August 9, 2022

Economix: Preferring Boys to Girls

China isn’t the only country where parents have a distinct preference for baby boys rather than baby girls. Americans prefers XY to XX in their offspring, too — and have wanted boys rather than girls for the last 70 years.

A recent Gallup poll asked Americans which sex they would prefer if they could have only one child. About 40 percent said they would prefer a boy and 28 percent would prefer a girl, with the rest saying they had no preference or opinion on the question.

Gallup has asked some version of this question 10 times since 1941, and the results always indicated a preference for boys:


Not all adults are equally likely to want boys rather than girls, though.

According to Gallup’s findings, men are the primary drivers of this tilt toward boys; women, on the other hand, generally show no preference either way. Younger adults — those 18 to 29 — are also much more likely than their older counterparts to say they prefer a boy.


Less education attainment is also associated with a greater preference for boys:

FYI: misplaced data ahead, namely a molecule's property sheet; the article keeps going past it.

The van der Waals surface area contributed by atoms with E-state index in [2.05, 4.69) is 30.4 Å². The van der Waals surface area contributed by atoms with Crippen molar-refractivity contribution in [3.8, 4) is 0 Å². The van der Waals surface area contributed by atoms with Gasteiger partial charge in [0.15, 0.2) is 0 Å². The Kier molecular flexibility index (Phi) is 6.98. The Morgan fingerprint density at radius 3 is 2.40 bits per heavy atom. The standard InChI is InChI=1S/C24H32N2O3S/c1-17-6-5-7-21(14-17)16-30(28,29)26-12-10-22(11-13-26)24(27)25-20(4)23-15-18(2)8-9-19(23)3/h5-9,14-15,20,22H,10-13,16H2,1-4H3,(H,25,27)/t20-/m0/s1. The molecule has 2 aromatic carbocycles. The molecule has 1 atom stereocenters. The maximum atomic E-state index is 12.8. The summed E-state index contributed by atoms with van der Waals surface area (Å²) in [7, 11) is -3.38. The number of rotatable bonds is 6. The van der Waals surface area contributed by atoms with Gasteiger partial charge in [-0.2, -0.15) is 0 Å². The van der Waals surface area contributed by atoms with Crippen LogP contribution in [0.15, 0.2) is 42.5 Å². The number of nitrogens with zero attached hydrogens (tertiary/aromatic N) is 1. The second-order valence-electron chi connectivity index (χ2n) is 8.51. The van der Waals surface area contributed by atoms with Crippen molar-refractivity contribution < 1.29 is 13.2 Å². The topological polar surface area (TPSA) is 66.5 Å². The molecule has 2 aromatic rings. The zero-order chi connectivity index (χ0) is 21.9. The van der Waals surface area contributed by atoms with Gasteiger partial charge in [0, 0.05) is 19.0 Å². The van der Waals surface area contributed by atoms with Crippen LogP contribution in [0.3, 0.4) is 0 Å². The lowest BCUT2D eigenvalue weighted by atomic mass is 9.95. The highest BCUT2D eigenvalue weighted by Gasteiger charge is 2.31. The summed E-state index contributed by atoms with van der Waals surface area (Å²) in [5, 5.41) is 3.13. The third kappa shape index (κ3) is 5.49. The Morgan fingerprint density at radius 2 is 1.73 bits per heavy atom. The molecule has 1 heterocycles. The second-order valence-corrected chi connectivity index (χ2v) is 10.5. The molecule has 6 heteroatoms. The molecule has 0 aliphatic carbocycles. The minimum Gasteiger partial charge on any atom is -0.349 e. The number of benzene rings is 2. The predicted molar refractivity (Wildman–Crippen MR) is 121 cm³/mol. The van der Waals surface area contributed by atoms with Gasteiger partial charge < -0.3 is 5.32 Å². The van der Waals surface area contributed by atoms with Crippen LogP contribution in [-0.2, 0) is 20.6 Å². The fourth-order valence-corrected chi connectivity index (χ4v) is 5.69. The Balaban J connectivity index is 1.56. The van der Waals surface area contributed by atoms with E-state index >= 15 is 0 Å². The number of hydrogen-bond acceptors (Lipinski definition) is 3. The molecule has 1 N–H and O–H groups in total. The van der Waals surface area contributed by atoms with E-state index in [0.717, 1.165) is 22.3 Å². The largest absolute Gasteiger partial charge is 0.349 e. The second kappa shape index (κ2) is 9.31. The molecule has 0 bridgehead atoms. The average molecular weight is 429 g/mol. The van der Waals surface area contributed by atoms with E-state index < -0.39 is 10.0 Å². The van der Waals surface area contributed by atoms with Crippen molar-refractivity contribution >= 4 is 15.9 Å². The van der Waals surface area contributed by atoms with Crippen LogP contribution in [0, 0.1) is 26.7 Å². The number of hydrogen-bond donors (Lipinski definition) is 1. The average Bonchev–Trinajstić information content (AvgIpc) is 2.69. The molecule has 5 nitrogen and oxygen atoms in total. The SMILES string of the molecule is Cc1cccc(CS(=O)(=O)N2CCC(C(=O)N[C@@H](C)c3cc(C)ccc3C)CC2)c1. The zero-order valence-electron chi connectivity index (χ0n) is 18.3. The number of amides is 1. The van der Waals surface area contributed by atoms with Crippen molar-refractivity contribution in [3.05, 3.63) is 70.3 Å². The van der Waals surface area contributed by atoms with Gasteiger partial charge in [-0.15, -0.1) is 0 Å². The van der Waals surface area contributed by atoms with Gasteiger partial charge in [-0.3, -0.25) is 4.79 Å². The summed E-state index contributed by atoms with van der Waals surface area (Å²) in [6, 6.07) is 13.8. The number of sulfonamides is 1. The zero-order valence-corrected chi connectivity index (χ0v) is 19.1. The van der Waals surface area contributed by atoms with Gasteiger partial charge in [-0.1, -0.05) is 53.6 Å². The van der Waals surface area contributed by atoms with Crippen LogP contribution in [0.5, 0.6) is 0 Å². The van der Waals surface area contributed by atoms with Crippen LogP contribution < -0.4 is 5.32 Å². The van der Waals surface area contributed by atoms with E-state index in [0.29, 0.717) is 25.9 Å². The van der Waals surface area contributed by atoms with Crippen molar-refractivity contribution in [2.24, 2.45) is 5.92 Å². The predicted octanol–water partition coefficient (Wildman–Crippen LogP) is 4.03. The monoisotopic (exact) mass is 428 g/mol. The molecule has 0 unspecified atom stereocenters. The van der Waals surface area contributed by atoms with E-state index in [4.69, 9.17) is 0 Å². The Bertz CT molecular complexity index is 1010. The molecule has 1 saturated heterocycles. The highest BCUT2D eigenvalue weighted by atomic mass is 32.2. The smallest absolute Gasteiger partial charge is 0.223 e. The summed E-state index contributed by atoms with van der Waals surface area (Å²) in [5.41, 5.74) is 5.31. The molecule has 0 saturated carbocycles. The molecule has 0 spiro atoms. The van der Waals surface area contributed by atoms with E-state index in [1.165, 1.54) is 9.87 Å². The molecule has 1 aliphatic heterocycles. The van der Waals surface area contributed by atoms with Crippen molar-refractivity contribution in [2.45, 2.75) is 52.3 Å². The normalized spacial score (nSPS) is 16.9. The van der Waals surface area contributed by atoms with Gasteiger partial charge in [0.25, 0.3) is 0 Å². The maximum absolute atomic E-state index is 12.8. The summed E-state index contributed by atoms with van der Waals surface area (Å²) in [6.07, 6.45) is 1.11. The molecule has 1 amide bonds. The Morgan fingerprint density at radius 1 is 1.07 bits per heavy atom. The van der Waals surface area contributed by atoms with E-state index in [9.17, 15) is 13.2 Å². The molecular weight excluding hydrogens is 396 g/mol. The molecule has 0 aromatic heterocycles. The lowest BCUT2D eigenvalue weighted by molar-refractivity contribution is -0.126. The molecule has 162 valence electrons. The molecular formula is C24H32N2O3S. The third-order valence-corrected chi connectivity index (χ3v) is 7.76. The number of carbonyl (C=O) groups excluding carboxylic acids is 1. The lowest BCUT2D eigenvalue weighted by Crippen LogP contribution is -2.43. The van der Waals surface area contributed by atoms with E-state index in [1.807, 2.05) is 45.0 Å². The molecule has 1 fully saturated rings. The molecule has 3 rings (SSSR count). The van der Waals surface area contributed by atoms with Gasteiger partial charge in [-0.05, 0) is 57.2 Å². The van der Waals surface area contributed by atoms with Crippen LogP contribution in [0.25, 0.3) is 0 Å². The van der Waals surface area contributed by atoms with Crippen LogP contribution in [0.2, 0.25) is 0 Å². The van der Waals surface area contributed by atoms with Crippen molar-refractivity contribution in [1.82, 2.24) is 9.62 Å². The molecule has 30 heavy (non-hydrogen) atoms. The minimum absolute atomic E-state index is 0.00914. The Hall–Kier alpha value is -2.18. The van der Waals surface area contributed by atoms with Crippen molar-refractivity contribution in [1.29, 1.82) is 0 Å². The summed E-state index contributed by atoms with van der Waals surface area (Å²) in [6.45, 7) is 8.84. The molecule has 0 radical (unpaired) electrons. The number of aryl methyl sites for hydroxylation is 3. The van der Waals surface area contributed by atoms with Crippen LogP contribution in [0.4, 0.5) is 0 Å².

It’s not clear why Americans would overwhelmingly prefer boys.

In many East Asian countries, having boys can provide greater economic security, since in their old age parents are more likely to live with, and be financially supported by, their sons. But, as Nancy Folbre has written, the opposite is true in America: in the United States, daughters are much more likely to be caring for their elderly parents than sons are.

Then again, women may do more unpaid work than men in the United States (as well as just about everywhere else), but men still have much higher earnings. Perhaps there is a perception that having a son will guarantee greater financial stability.

Or maybe some other risks that come with having a daughter — such as unplanned pregnancies — weigh heavier in Americans’ minds when thinking about this question.

Any other theories, readers?

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